In severe cases of Dupuytren’s disease (e.g., Tubiana stage 3 or 4), the classic palmar approach is hindered by heavy flexion contracture. Complicated and time-consuming invasive and noninvasive techniques have been described to reduce flexion contracture and straighten fingers, either as preparation for partial aponeurectomy or to avoid the procedure.1–41–41–41–4 In this article, a new method for reducing flexion contracture is described that has several significant advantages over other methods.
In total, 11 patients with 17 finger rays classified as Tubiana stage 3 or 4 were treated using the established percutaneous needle fasciotomy method.5 First, percutaneous needle fasciotomy was performed immediately before partial aponeurectomy under full surgical conditions (sterile, draped, and under tourniquet).5 A 19-gauge needle was used to perforate the skin and to cut the cord with the bevel. The skin perforation was made at the distal palmar crease level, 1 cm distal or proximal to wherever the cord was most prominent. The bevel was used to cut the cord using sawing movements. When the cord was almost cut, or at least weakened, the finger was extended by applying light pressure; the remaining cord fibers usually ruptured, leading in all cases to a more extended position.
A plan for how to perform the incisions was devised to obtain a much clearer overview of how much skin would be needed to close the wound after the aponeurectomy. The planned incision was drawn onto the skin using a pencil.
Classic partial aponeurectomy was performed, and the cord of the ray was completely resected in all patients. After the tourniquet was opened, hemostasis was achieved, and then the skin was closed in all cases.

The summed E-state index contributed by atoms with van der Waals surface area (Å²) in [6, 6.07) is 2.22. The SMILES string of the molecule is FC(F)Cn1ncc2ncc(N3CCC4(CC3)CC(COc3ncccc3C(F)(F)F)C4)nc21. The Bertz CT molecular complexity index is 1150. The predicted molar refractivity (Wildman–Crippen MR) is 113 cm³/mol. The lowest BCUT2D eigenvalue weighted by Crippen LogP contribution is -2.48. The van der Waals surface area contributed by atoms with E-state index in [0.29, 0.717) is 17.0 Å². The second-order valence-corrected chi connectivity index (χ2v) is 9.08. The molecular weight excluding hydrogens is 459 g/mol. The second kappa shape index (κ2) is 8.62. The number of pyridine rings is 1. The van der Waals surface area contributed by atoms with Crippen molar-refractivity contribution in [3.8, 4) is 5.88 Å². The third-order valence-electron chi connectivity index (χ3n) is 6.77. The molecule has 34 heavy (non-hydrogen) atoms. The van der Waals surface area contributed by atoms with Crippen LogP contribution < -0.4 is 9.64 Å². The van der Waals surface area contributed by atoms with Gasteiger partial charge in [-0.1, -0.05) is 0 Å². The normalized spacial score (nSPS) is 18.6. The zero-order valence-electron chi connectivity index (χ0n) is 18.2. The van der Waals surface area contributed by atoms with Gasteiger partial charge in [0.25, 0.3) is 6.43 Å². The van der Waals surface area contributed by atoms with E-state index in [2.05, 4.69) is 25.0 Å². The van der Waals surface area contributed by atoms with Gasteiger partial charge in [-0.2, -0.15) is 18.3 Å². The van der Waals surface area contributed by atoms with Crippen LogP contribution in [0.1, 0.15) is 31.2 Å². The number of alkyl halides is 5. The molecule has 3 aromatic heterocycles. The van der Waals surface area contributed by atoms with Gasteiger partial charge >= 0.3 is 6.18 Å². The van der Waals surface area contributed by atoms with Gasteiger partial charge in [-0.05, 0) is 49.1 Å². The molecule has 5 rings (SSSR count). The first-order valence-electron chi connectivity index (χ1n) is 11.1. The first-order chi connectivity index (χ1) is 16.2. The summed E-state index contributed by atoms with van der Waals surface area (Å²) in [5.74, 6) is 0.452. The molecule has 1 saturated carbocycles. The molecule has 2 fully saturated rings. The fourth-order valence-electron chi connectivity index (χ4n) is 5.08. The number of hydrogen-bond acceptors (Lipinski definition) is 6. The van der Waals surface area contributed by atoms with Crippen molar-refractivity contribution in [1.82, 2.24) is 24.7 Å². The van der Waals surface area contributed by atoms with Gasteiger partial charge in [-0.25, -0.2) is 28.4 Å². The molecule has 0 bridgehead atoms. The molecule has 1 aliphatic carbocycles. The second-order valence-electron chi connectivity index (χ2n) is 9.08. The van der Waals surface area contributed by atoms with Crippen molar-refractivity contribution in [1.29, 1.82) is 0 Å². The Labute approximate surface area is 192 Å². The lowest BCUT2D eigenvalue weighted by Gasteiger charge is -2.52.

In this prospective case series, 11 patients with Dupuytren’s disease at Tubiana stage 3 or 4, and with affected metacarpophalangeal and proximal interphalangeal joints, were followed. The mean contracture was 129 degrees (range, 115 to 150 degrees). After percutaneous needle fasciotomy, the mean contracture was 88 degrees (range, 60 to 120 degrees). The mean reduction in contracture was 41 degrees; the contracture was reduced significantly in all cases.
The t test for paired samples was used to calculate statistical significance. A normal distribution was present with a significance of 0.038 (p < 0.05).
There were no nerve or vessel lesions, but there were two minor skin lesions after the extension maneuver at the distal palmar crease caused by severe adhesion of the skin to the cord. The lesions were easily covered using Z-plasty after the cord resection.
Percutaneous needle fasciotomy is a well-known and established procedure for the treatment of Dupuytren’s disease at stages 1 and 2.5 A new technique is described that facilitates the approach for partial aponeurectomy in difficult cases. In all cases, the contracture can be reduced significantly at the same time as the partial aponeurectomy procedure. Obviously, the duration of surgery can be reduced. Nerve and vessel preparation are easier and safer with more extended finger positions.
The prerequisite for this technique is a well-defined cord in the palm. This technique offers an easy way to reduce flexion contracture effectively and a simplified approach.
The author has no financial interest to declare in relation to the content of this article.
Holger C. Erne, M.D.
1. Piza-Katzer H, Herczeg E, Aspek R. Präoperative intermittierende pneumatische Extensionsbehandlung bei Dupuytrenscher Kontraktur im Stadium III und IV. Handchir Mikrochir Plast Chir. 2000;32:33–37
2. Agee JM, Goss BC. The use of skeletal extension torque in reversing Dupuytren contractures of the proximal interphalangeal joint. J Hand Surg. 2012;37:1467–1474
3. Craft RO, Smith AA, Coakley B, Casey WJ 3rd, Rebecca AM, Duncan SF. Preliminary soft-tissue distraction versus checkrein ligament release after fasciectomy in the treatment of Dupuytren proximal interphalangeal joint contractures. Plast Reconstr Surg. 2011;128:1107–1113
4. Messina A, Messina J. The continuous elongation treatment by the TEC device for severe Dupuytren’s contracture of the fingers. Plast Reconstr Surg. 1993;92:84–90
5. Erne H, El Gammal A, Lukas B. Percutaneous needle fasciotomy: A serious alternative? Dupuytren’s Disease and Related Hyperproliferative Disorders. 2012 Berlin, Heidelberg Springer-Verlag In:
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